• In Kamen Rider Gaim, one of the lesser Armored Riders is named Gridon, which is an anagram of "donguri," the Japanese word for acorn (upon which his armor is based); it's supposed to be an Atrocious Alias and is treated as such In-Universe. Fansub group Æsir tried to preserve the meaning and avert this trope by renaming the character "Ornac," particularly because in the run-up to Gaim's debut some Western fans had already latched onto Gridon as an awesome name. It didn't quite work, because there were still some fans who complained about the name change and wanted Æsir to stick with Gridon because it sounds cooler.
  • Root into Europe: A lot of comedy occurs because Mr. and Mr. Root only speak English and thus are unable to understand what the foreigners they meet mean or say. For instance, in Brussels, they meet someone from Antwerp who doesn't understand what they are saying. Afterwards Mr. Root assumes he is "probably a Walloon". note 
  • Stargate SG-1: The French dub seriously mangled the infamous "Jaffa joke" in episode "Seth", by confusing a "Horus Guard" with a "Horse Guard".
  • The dubbing of The Big Bang Theory for Latin America has drawn heavy criticism for many reasons, but among others; simply disregarding the source material and making up jokes, using too many Mexican local expressions (generally voice actors in dubbing tend to avoid that and use standard Spanish) and changing the meaning of some jokes apparently thinking that the Latino viewer is not going to get it. For example, when the guys bought a replica of the machine used in The Time Machine, the Spanish dubbing changed the jokes to make references to Back to the Future. Like no one in Latin America knows what The Time Machine is.
  • The English dubbing for the Spanish series El internado: Las Cumbres sometimes bowdlerizes the language. For example the scene where a teacher chews out three students caught making out under a stage. The original Spanish had him call the one girl "marimacho" (a pejorative term for a masculine girl). The British dub tones down the homophobia in his speech by just calling her "so unladylike".
  • The rather well done French dub of Charmed (1998) has one surprising quirk: it does not have a translation for, of all things, "the Charmed Ones". The protagonists are referred to as "the Halliwell sisters" instead, and the lines using the term to refer to their powers or status were rewritten.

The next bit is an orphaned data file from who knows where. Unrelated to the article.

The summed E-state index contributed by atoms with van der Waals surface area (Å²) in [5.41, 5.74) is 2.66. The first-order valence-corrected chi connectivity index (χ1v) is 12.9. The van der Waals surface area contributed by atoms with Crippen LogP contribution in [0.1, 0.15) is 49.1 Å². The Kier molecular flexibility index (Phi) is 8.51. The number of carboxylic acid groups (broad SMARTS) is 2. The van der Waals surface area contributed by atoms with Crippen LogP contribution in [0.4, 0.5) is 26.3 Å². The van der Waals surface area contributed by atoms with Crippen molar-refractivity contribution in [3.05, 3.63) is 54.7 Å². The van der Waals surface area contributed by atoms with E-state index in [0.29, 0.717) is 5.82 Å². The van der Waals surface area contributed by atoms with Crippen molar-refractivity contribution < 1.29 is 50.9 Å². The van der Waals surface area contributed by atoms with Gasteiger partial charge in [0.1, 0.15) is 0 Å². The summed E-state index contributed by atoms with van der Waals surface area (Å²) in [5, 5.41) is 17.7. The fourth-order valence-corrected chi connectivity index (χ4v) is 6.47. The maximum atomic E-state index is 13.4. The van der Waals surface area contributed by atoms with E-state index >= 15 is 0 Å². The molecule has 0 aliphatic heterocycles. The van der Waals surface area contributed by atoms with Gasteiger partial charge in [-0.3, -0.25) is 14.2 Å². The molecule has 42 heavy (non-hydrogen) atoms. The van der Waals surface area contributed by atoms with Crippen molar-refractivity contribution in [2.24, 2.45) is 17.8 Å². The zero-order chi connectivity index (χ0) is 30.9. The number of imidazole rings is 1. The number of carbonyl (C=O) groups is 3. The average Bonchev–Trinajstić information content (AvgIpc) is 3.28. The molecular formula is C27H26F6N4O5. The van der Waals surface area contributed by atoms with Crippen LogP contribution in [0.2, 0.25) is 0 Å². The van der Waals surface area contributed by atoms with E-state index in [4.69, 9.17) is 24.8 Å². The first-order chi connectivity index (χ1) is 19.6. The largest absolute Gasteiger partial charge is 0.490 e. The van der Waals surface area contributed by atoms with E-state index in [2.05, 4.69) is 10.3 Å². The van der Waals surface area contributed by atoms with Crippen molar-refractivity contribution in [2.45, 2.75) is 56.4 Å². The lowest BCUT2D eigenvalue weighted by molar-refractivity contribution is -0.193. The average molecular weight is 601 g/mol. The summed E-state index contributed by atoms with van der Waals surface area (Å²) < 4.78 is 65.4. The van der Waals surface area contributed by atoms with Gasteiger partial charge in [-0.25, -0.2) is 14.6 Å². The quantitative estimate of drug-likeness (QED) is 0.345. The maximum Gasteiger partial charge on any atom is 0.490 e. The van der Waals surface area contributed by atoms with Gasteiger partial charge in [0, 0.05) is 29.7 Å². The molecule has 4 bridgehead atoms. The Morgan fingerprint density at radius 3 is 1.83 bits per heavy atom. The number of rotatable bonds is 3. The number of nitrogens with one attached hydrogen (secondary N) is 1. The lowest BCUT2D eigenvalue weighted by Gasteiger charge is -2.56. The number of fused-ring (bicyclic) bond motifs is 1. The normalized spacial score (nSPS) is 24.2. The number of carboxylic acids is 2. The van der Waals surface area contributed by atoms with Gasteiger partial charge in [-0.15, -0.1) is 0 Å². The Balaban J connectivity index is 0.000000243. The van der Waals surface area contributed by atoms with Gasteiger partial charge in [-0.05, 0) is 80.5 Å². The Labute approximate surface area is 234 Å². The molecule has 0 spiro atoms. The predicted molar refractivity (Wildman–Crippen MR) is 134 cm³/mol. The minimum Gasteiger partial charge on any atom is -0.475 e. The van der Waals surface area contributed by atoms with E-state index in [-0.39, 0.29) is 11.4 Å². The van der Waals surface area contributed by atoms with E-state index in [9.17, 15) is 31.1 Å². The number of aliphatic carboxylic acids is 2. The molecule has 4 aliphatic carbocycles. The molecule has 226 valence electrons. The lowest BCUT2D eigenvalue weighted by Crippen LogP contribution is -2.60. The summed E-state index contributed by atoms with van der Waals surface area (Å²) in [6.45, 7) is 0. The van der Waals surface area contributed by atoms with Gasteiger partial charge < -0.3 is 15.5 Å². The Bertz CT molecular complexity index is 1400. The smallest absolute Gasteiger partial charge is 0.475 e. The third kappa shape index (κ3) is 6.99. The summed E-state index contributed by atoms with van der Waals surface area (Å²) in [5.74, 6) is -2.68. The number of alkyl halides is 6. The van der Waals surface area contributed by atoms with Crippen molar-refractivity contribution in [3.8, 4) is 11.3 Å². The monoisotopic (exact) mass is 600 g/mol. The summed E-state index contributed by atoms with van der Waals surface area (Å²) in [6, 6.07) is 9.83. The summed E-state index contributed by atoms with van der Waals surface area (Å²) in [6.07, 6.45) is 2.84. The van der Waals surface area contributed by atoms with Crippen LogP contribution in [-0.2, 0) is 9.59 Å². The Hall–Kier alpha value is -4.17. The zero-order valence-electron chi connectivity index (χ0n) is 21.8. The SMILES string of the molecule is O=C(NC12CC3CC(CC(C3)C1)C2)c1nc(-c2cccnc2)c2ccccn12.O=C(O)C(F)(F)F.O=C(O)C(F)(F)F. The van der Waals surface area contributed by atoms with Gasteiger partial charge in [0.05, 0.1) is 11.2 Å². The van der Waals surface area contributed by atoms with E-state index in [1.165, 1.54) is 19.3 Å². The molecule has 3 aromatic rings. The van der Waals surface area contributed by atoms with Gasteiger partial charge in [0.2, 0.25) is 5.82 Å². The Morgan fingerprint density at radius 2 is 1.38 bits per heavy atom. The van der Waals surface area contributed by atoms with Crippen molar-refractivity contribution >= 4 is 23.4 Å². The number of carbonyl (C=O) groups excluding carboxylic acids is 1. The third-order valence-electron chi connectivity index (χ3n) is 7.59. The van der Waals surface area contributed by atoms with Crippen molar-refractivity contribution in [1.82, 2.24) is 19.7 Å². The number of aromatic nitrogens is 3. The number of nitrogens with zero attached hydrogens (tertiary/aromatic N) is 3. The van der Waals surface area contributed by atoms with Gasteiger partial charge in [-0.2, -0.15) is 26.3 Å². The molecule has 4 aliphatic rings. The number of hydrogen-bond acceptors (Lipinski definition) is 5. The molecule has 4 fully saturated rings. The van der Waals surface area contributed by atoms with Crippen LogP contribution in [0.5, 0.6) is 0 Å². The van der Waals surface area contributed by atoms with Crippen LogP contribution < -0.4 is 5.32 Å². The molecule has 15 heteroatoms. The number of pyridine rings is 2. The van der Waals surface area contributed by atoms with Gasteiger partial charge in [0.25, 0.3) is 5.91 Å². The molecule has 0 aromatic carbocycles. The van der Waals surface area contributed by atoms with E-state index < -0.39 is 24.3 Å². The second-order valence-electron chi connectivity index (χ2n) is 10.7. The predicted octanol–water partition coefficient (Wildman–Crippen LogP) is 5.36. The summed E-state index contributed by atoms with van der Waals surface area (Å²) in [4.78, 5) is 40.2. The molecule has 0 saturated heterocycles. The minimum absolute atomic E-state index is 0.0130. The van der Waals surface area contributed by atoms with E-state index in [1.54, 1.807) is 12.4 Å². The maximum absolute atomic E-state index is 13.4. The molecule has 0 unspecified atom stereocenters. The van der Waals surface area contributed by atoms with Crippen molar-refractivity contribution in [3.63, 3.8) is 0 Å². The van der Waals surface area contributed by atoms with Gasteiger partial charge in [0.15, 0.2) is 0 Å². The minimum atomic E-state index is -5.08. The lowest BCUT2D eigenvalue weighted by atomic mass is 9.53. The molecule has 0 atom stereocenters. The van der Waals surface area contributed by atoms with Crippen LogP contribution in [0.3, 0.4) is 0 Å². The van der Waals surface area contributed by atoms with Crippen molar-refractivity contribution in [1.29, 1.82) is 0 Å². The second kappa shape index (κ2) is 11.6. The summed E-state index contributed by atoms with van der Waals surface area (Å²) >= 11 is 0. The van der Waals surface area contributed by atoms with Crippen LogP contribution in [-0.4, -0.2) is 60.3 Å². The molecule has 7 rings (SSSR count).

Music 
  • The intended translation of Japanese singer Gotō Mariko's third solo album's title, こわれた箱にりなっくす (romaji: Kowa reta hako ni Rinakkusu), is Linux in a Broken Box. Sensible enough. One linguistic anomaly of the title is that the final five characters, which represent "Linux", are written in hiragana. Normally (though not exclusively), loanwords from other languages are written in Japanese using katakana characters, which are otherwise mostly used in Japanese writing for the sake of emphasis. (The katakana for "Linux", or more specifically "Rinakkusu", would be "リナックス"). A probable reason Gotō used hiragana is that there's an untranslatable double meaning in the title, explained by the title of the second track, "Re:なくす" (romaji: "Re:nakusu", pronounced identically to "Rinakkusu"; note the identical final three characters to the album title). The meaning of the song title is "Re-Lost".note 

    Myths & Religion 
  • Many idioms and phrases in The Bible and other ancient religious texts are lost to us, making this one of The Oldest Ones in the Book.
    • To give you a measure, the interpreters say outright that the day the Septuagint was made has been as bad for the Jews as the day they made the golden calf.
    • Even those still known can pose a problem. Most clergy and studious laymen are familiar with three of the four Greek words for love: 'eros,' meaning a romantic attraction; 'philia', more of a friendly type of caring or loyalty; and 'agape,' which in ancient Greek was the kind of unconditional, absolute love that would cause you to sacrifice your life for a person. All three are translated 'love' in most versions of the English Bible. While it's not always detrimental, it really subtracts from the passage where Jesus asks Peter 3 times if he loves him. The first two times, Jesus asks Peter if he loves him with 'agape' and Peter responds that Jesus knows he loves him with 'philia'. On the third time, Jesus asks if Peter loves him with 'philia', for which occasion John relates that Peter was hurt because Jesus asked him the third time 'Do you love me with philia.' Some of the Bible translations preserve this distinction by translating 'agape' with "truly love" and 'philia' with simple "love" (this distinction was made in 1984 NIV translation, which was removed in the 2011 update, when both instances were translated simply as "love"; there are commentaries that argue that there is no meaningful difference between 'agape' and 'philia' in this passage.).